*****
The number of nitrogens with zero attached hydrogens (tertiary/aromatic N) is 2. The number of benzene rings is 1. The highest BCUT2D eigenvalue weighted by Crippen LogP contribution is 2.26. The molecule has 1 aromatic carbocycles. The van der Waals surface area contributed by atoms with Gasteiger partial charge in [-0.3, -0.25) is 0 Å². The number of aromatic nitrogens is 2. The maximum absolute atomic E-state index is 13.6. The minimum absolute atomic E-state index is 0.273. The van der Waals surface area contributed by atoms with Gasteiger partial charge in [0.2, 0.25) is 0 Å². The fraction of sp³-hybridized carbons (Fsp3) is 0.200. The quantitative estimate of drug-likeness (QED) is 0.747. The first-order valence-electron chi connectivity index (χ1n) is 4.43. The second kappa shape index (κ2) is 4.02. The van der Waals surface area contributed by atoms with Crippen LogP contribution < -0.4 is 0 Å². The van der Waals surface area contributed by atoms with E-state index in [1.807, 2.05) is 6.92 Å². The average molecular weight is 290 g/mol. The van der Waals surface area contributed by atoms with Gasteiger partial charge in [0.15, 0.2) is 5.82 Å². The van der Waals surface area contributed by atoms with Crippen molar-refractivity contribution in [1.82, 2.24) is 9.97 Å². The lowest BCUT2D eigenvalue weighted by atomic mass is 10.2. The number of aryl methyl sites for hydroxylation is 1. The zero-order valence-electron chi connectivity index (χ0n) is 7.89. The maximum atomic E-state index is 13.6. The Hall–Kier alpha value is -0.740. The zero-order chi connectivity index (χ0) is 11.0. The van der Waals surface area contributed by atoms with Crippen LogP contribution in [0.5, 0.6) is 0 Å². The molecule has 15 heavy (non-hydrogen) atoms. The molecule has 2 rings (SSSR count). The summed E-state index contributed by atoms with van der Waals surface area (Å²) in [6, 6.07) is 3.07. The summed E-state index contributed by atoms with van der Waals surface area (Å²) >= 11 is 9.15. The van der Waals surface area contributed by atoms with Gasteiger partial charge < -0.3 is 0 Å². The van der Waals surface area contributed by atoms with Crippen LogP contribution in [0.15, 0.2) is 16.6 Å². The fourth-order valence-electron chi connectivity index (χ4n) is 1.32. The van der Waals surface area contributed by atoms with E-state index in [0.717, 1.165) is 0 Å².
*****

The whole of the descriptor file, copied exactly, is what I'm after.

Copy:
The number of nitrogens with zero attached hydrogens (tertiary/aromatic N) is 2. The number of benzene rings is 1. The highest BCUT2D eigenvalue weighted by Crippen LogP contribution is 2.26. The molecule has 1 aromatic carbocycles. The van der Waals surface area contributed by atoms with Gasteiger partial charge in [-0.3, -0.25) is 0 Å². The number of aromatic nitrogens is 2. The maximum absolute atomic E-state index is 13.6. The minimum absolute atomic E-state index is 0.273. The van der Waals surface area contributed by atoms with Gasteiger partial charge in [0.2, 0.25) is 0 Å². The fraction of sp³-hybridized carbons (Fsp3) is 0.200. The quantitative estimate of drug-likeness (QED) is 0.747. The first-order valence-electron chi connectivity index (χ1n) is 4.43. The second kappa shape index (κ2) is 4.02. The van der Waals surface area contributed by atoms with Crippen LogP contribution < -0.4 is 0 Å². The van der Waals surface area contributed by atoms with E-state index in [1.807, 2.05) is 6.92 Å². The average molecular weight is 290 g/mol. The van der Waals surface area contributed by atoms with Gasteiger partial charge in [0.15, 0.2) is 5.82 Å². The van der Waals surface area contributed by atoms with Crippen molar-refractivity contribution in [1.82, 2.24) is 9.97 Å². The lowest BCUT2D eigenvalue weighted by atomic mass is 10.2. The number of aryl methyl sites for hydroxylation is 1. The zero-order valence-electron chi connectivity index (χ0n) is 7.89. The maximum atomic E-state index is 13.6. The Hall–Kier alpha value is -0.740. The zero-order chi connectivity index (χ0) is 11.0. The van der Waals surface area contributed by atoms with Crippen LogP contribution in [0.5, 0.6) is 0 Å². The molecule has 15 heavy (non-hydrogen) atoms. The molecule has 2 rings (SSSR count). The summed E-state index contributed by atoms with van der Waals surface area (Å²) in [6, 6.07) is 3.07. The summed E-state index contributed by atoms with van der Waals surface area (Å²) >= 11 is 9.15. The van der Waals surface area contributed by atoms with Gasteiger partial charge < -0.3 is 0 Å². The van der Waals surface area contributed by atoms with Crippen LogP contribution in [0.15, 0.2) is 16.6 Å². The fourth-order valence-electron chi connectivity index (χ4n) is 1.32. The van der Waals surface area contributed by atoms with E-state index in [0.717, 1.165) is 0 Å².